We experience stress in our everyday life. When things become more than we think we can handle, whether from work issues, financial problems, family conflicts, or too much to do under time constraints, we can get short tempered and annoyed. This causes your blood pressure to surge, your heart rate to increase and your blood vessels to constrict. This state has primed your body for a heart attack! Recent research shows that the risk of heart attack raises nearly fivefold, and the risk of stroke more than threefold in the two hours following an angry outburst. Since you often cannot change what happens around you, work to change your perceptions of stress-filled events. Do your heart a favor and make an effort to react without anger. You can almost always find time to practice heart-focused breathing. This disrupts your body's negative response to stress, calms you and helps you to refocus. Take five slow, deep breaths, counting to five on your inhales, and five on your exhales. Imagine you are actually breathing from your heart.

Take the time in a traffic jam to listen to your favorite music. When things seem overwhelming, take a break and go for a ten-minute walk.

Pearl # 3: Make social connections

Social connections are vital to heart health. Depression is another important factor in heart disease and overall health. A research study spanning 17 years and following 7,000 men and women found that those who lacked social support, such as friends, relatives, social circles or religious groups, had a death rate three times higher than average. Make it a point to connect with family members or friends, even if it's just a phone call. You can socialize through groups that share your professional or personal interests or religious beliefs, and many virtual groups are available online.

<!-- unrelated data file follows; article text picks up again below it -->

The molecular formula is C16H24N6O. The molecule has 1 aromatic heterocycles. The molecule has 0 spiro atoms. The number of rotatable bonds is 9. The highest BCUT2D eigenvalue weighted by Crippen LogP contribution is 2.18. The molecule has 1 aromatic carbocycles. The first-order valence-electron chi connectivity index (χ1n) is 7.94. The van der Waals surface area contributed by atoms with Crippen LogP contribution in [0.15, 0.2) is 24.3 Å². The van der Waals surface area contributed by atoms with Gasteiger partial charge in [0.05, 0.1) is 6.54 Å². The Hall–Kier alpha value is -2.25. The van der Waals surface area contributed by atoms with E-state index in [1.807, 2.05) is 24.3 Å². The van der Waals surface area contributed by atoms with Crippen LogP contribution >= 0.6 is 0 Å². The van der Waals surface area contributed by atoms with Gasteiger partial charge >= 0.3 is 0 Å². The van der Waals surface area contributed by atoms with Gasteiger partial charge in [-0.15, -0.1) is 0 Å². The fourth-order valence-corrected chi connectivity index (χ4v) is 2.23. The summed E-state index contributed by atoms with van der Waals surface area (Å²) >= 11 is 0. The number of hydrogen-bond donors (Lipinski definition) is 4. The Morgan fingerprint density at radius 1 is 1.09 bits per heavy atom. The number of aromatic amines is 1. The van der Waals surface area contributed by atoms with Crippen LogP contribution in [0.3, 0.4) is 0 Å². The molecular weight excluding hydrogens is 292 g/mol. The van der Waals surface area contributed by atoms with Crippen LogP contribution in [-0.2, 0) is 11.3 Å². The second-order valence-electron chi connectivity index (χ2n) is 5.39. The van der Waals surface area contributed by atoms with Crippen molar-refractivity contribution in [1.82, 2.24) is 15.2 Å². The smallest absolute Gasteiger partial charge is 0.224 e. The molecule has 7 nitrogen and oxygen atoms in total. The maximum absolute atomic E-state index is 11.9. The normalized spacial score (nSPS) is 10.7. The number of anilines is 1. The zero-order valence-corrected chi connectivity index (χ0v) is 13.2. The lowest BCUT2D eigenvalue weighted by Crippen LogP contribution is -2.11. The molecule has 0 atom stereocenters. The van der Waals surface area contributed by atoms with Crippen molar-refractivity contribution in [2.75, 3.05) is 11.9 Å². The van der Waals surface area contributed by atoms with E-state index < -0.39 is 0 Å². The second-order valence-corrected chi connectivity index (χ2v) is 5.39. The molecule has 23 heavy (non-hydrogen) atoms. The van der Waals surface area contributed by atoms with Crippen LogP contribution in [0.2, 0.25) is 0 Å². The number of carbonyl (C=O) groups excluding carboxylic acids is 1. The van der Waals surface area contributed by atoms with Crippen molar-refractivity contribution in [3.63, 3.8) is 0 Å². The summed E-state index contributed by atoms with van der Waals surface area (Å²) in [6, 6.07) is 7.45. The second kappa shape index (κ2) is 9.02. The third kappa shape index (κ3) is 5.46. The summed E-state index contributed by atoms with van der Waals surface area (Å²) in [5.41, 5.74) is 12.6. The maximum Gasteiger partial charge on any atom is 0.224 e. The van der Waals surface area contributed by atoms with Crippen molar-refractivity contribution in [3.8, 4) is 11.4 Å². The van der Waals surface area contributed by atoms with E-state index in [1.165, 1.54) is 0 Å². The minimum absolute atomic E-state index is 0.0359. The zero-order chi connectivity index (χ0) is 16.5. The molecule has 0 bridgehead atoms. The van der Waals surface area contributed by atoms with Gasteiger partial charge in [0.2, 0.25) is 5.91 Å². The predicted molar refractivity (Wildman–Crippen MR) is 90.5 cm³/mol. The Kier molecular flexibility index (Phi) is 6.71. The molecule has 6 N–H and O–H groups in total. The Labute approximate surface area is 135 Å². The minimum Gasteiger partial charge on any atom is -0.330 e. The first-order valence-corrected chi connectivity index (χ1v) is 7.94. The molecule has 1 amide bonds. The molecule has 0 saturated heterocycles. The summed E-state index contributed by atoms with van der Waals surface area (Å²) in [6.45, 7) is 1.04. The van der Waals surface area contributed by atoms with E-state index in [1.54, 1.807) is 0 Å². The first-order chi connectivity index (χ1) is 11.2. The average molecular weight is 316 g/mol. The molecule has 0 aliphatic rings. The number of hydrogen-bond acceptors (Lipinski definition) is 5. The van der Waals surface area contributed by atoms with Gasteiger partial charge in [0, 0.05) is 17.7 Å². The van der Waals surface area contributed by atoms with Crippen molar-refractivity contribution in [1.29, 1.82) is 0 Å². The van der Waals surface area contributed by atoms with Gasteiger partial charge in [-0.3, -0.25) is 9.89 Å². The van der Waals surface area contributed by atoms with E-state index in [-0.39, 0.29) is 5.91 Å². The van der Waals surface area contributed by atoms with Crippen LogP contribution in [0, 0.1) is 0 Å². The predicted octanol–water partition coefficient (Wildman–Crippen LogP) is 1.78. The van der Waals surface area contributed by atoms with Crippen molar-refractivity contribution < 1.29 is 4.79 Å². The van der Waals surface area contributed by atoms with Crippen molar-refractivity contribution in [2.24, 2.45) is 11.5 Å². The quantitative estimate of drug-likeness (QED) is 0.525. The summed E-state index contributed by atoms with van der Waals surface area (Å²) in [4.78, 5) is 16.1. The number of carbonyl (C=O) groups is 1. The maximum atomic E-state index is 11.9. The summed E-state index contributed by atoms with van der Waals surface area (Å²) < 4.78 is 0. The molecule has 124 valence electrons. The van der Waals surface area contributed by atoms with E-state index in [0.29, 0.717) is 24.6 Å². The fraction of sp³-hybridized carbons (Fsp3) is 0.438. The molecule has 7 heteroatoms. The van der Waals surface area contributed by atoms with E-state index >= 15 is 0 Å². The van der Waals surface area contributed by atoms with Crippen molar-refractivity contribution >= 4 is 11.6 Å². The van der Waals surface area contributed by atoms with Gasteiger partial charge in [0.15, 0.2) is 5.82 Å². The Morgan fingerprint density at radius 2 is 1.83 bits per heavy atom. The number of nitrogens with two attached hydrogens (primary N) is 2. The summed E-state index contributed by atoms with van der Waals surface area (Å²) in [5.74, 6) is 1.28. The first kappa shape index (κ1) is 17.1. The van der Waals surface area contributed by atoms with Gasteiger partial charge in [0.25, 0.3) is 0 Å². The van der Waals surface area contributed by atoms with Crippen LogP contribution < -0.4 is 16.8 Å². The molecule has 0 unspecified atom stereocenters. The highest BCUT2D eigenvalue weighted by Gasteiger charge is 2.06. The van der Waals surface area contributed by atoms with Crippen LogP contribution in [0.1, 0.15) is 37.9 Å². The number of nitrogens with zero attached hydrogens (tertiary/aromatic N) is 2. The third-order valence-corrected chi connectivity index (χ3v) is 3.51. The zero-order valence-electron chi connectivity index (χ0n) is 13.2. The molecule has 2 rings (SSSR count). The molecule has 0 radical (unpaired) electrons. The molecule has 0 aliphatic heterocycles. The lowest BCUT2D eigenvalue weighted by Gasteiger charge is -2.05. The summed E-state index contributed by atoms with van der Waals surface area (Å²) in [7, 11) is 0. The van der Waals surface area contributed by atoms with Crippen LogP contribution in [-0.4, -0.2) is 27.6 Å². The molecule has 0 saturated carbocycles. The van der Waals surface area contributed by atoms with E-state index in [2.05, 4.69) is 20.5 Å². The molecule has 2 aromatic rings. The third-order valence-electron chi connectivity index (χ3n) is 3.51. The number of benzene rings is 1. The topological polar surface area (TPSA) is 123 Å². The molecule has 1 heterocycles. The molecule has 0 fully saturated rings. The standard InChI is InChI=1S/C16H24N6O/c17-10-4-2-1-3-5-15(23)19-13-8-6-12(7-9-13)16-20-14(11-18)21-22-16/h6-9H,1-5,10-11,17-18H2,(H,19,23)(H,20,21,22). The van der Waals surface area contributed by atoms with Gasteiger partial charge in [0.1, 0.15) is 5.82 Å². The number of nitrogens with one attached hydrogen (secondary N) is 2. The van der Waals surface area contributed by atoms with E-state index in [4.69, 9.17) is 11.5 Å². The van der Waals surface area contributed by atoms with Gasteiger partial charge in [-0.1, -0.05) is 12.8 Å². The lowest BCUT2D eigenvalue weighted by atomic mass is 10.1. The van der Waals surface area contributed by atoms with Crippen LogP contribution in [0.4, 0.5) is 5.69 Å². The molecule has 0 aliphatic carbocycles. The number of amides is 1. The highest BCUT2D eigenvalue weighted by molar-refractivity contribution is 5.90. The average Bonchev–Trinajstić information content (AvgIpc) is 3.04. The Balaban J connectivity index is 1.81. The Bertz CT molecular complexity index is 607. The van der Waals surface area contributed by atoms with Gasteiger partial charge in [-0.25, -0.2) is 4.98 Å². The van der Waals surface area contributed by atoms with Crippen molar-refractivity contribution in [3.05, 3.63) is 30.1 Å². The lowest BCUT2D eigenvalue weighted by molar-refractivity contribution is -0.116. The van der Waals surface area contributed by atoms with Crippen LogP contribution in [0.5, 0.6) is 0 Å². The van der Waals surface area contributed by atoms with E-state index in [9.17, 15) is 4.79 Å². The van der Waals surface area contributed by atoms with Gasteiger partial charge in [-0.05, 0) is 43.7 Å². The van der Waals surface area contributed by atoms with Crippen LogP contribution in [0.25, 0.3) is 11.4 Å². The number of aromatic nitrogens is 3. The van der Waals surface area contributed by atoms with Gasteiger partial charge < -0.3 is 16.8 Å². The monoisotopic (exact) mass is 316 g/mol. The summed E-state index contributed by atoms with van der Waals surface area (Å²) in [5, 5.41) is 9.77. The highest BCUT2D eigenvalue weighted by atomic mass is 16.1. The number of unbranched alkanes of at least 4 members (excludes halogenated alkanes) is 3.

Reaching out to others, especially those who may be less fortunate than you, can do wonders for your physical, emotional and spiritual health. Consider adopting a pet from a shelter. The important thing is to make a heartfelt connection.

Pearl # 4: Be grateful

Practice gratitude every day for what you already have. You can be grateful for a close friend, a beautiful sunset, a warm bed, or a soothing cup of tea. These things we often overlook and take for granted. As you let yourself experience true heartfelt gratitude, you will find that your heart rate slows, your breathing deepens, and you feel more at peace overall.

Learn to carry this "attitude of gratitude" throughout the day. Eventually this practice will become second nature. The more you practice heartfelt gratitude the more your health will benefit.

Mimi Guarneri, MD, FACC, ABOIM
President, Academy of Integrative Health and Medicine
Medical Director, Guarneri Integrative Health Inc. at Pacific Pearl La Jolla